AI UX-Design Tools Are Not Ready for Primetime: Status Update

Our research and evaluation shows that there are currently few design-specific AI tools that meaningfully enhance UX design workflows.

AI tools won’t be replacing UX designers any time soon. Currently available LLM-based tools are not shortcutting steps in the design process just yet.

Our Study

There’s so much marketing hype around AI that it’s hard to know what tools and strategies can help UX right now.

To find specific, useful ways in which practitioners integrate AI into their work, we conducted in-depth interviews in early 2024 with UX practitioners (researchers, designers, and managers).

We asked our participants to describe and show us how they currently use AI in their work. We focused on the uses of generative AI and of other tools branded as AI for the study. Our study participants were early adopters, were big proponents of AI, and had been using a variety of AI tools in their work for a while.

Among the practitioners we spoke with, UX designers were most limited in their use of AI in their work. While many AI-based design products exist, we did not identify any design-specific AI tools in active use by UX designers — or any that our participants would recommend to others.

Designers Use AI, Just Not for Design

UX designers actively engaged with text-based AI tools such as ChatGPT for brainstorming and ideation tasks, but we found zero design-specific AI tools in serious use by the professional UX designers we spoke with.

AI tools are capable of filling skill gaps, allowing practitioners to continue their work without needing to engage with a specialized team member or stakeholder. For example, a UX designer may turn to a text-based AI tool to generate UX copy for a prototype instead of reaching out to a copywriter and waiting for a response.

AI tools are also helpful as a brainstorming partner, providing suggestions for feature names, research approaches, or anything else that doesn’t require absolute precision or trust. We found that UX designers turn to AI for many nondesign tasks: writing emails, structuring communication, organizing and breaking down difficult tasks into manageable pieces.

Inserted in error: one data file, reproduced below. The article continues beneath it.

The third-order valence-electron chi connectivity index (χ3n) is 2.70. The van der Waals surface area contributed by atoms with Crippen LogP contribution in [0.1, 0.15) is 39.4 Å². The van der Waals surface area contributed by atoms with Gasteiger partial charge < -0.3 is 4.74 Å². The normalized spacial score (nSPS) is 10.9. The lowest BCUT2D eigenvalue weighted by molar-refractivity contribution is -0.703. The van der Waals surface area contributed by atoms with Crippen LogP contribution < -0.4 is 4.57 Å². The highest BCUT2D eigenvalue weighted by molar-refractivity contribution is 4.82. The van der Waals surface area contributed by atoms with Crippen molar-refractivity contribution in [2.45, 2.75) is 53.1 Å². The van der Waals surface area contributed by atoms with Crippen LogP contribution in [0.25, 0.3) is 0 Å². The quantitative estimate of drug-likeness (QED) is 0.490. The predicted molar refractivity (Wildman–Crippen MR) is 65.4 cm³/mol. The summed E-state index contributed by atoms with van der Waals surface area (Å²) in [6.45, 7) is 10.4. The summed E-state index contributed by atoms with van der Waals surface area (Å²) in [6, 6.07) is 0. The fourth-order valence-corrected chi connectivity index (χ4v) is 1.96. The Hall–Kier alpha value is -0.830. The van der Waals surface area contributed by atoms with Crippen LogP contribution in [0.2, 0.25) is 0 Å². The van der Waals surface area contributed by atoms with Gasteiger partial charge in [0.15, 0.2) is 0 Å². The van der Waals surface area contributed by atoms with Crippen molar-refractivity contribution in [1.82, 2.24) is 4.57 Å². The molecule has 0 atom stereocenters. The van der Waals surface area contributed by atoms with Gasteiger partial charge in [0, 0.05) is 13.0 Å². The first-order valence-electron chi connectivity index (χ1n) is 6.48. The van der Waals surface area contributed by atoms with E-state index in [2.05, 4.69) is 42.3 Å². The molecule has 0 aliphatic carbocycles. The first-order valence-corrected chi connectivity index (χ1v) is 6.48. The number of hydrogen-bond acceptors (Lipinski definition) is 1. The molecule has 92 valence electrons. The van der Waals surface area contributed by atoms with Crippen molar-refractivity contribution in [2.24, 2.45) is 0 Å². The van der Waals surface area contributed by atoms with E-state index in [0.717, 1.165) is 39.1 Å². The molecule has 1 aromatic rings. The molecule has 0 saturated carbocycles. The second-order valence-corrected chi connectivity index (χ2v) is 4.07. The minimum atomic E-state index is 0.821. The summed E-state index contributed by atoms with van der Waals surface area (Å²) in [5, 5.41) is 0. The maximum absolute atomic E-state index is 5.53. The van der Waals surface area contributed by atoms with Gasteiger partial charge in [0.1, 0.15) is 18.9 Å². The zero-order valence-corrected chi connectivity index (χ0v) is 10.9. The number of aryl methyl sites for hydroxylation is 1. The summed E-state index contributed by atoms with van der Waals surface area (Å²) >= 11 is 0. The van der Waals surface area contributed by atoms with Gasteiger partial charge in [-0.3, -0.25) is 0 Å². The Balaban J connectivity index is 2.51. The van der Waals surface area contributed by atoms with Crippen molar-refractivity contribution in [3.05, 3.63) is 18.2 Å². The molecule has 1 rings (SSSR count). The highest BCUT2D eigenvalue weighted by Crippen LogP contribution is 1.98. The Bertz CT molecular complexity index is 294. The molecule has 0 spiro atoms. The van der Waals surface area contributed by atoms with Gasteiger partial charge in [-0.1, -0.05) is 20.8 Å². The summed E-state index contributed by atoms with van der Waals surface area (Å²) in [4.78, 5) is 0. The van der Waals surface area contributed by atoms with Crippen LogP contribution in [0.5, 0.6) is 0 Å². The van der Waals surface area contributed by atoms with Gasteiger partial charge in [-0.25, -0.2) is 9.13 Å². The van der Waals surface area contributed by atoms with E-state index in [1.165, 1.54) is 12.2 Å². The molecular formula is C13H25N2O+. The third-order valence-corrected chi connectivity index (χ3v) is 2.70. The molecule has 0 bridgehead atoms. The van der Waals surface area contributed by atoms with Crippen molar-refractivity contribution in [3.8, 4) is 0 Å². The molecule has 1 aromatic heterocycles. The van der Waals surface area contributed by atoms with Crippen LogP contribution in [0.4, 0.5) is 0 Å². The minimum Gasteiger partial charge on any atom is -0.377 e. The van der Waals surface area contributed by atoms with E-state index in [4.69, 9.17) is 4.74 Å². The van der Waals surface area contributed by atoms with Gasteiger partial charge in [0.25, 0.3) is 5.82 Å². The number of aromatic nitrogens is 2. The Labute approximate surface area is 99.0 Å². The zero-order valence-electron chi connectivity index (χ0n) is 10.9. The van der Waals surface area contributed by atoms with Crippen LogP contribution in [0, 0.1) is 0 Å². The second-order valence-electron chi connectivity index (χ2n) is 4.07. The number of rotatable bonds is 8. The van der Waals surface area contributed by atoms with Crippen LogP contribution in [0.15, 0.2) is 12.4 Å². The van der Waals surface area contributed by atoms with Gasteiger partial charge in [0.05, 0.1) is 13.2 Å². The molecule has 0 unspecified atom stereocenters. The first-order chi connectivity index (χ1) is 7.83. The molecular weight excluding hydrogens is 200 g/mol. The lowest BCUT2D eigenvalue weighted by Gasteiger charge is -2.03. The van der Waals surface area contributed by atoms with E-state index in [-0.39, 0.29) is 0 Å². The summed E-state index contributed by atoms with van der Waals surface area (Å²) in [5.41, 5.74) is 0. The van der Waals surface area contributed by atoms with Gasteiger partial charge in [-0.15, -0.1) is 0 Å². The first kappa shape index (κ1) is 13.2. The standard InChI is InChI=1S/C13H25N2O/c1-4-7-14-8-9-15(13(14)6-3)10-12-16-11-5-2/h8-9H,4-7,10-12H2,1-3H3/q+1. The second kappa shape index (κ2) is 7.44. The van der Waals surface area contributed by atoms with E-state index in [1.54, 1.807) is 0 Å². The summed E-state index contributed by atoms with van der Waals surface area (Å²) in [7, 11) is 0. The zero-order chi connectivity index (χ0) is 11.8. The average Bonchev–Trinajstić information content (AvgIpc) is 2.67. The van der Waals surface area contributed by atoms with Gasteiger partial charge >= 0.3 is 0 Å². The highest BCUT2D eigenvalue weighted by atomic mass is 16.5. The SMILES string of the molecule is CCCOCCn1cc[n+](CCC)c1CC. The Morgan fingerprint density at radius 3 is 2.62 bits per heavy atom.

We combined our findings from interviews with UX designers with our own evaluations of current AI-based UX-design tools. Our evaluation agreed with the impressions of the UX practitioners we interviewed: existing AI tools that are advertised for design are lacking, and the vast majority are not ready to be used in design workflows.

The UX designers we spoke with said they were not actively using design-specific AI tools (such as Figma Plugins). Our expert review of popular plugins and AI tools (examples included below) also found that they didn’t add much value to the design process.

Issues around these new tools often became magnified when deployed across medium-to-large scale organizations. One participant was particularly disappointed by the lack of customer support and guidance for use when he attempted to set up his agency in Midjourney. He also worried about ethical and legal risk if his team used AI-generated content in designs, due to potential copyright issues.

“There are folks over the past few decades have generated content that these tools are piggybacking on. Is it right to use that without attribution without licensing and royalty fees? We’re thinking about the ethical use of it.”

Right now, AI tools, especially in the context of UX design, are a solution in search of a problem. There are many problems and points of friction that cause UX designers to be inefficient and unproductive in their work, but working to develop solutions to those problems wouldn’t necessarily lead you to AI.

AI developers hope to insert AI into the design process, applying it to existing design challenges and inefficiencies. But, for a tool to be useful enough to integrate into a workflow consistently, the interaction with that tool must be consistent.

Unfortunately, AI-based tools are not deterministic at this point. For example, a single ChatGPT 4 prompt for an example of front-end design featuring Google’s Material Design components resulted in three drastically different designs. While this variety in output is valuable for ideation, it isn’t so helpful for the end-to-end, replicable AI-powered design solutions that some products promise.

Screenshots from three html files generated by ChatGPT 4, from the same prompt, repeated three times

It remains to be seen whether AI’s opaque and unreliable nature is an inherent characteristic of the technology or could be overcome with future products. Current AI chatbots based on large language models are probabilistic, relying on a statistical dice roll to determine the sequence of words that make up the response to a prompt.

The current state of AI tools, text-based or otherwise, presents an inconsistent, unreliable, and low-value attempt to solve existing design problems. As prompt engineering, community knowledge, and implementation of AI tools progresses, we may see an improvement in the control and precision that these tools allow, potentially crossing the threshold in reliability and trustworthiness for professional workflows.